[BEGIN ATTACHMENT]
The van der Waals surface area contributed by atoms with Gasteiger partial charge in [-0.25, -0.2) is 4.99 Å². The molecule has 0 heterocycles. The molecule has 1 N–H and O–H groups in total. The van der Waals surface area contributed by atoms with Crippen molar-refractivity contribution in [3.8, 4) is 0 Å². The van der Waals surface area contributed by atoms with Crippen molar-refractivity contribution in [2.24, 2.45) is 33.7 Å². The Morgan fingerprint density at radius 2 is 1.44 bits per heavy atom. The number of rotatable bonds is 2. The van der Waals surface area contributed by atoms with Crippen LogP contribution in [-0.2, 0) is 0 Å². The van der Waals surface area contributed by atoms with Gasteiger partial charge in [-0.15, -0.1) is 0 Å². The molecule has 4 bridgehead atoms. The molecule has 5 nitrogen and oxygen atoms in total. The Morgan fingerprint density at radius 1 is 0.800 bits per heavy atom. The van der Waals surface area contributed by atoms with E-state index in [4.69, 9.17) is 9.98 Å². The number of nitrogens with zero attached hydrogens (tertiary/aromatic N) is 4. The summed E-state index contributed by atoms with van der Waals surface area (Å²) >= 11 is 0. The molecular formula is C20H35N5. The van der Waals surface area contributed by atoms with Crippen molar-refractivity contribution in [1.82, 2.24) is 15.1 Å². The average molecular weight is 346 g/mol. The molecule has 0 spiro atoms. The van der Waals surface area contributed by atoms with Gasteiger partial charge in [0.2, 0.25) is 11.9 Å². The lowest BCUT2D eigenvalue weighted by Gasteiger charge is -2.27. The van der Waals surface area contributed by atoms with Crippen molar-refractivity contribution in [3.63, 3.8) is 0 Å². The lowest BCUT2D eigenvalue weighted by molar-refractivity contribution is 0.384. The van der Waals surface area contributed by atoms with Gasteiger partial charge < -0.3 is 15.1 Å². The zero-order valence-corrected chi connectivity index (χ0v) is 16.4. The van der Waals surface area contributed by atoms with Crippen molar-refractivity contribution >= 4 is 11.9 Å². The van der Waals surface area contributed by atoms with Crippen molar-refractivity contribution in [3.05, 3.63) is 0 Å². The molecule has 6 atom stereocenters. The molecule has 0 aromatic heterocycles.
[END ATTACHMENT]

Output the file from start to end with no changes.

The van der Waals surface area contributed by atoms with Gasteiger partial charge in [-0.25, -0.2) is 4.99 Å². The molecule has 0 heterocycles. The molecule has 1 N–H and O–H groups in total. The van der Waals surface area contributed by atoms with Crippen molar-refractivity contribution in [3.8, 4) is 0 Å². The van der Waals surface area contributed by atoms with Crippen molar-refractivity contribution in [2.24, 2.45) is 33.7 Å². The Morgan fingerprint density at radius 2 is 1.44 bits per heavy atom. The number of rotatable bonds is 2. The van der Waals surface area contributed by atoms with Crippen LogP contribution in [-0.2, 0) is 0 Å². The van der Waals surface area contributed by atoms with Gasteiger partial charge in [-0.15, -0.1) is 0 Å². The molecule has 4 bridgehead atoms. The molecule has 5 nitrogen and oxygen atoms in total. The Morgan fingerprint density at radius 1 is 0.800 bits per heavy atom. The van der Waals surface area contributed by atoms with E-state index in [4.69, 9.17) is 9.98 Å². The number of nitrogens with zero attached hydrogens (tertiary/aromatic N) is 4. The summed E-state index contributed by atoms with van der Waals surface area (Å²) >= 11 is 0. The molecular formula is C20H35N5. The van der Waals surface area contributed by atoms with Crippen molar-refractivity contribution in [1.82, 2.24) is 15.1 Å². The average molecular weight is 346 g/mol. The molecule has 0 spiro atoms. The van der Waals surface area contributed by atoms with Gasteiger partial charge in [0.2, 0.25) is 11.9 Å². The lowest BCUT2D eigenvalue weighted by Gasteiger charge is -2.27. The van der Waals surface area contributed by atoms with Crippen molar-refractivity contribution in [3.63, 3.8) is 0 Å². The lowest BCUT2D eigenvalue weighted by molar-refractivity contribution is 0.384. The van der Waals surface area contributed by atoms with Gasteiger partial charge < -0.3 is 15.1 Å². The zero-order valence-corrected chi connectivity index (χ0v) is 16.4. The van der Waals surface area contributed by atoms with Crippen molar-refractivity contribution >= 4 is 11.9 Å². The van der Waals surface area contributed by atoms with Crippen molar-refractivity contribution in [3.05, 3.63) is 0 Å². The molecule has 6 atom stereocenters. The molecule has 0 aromatic heterocycles.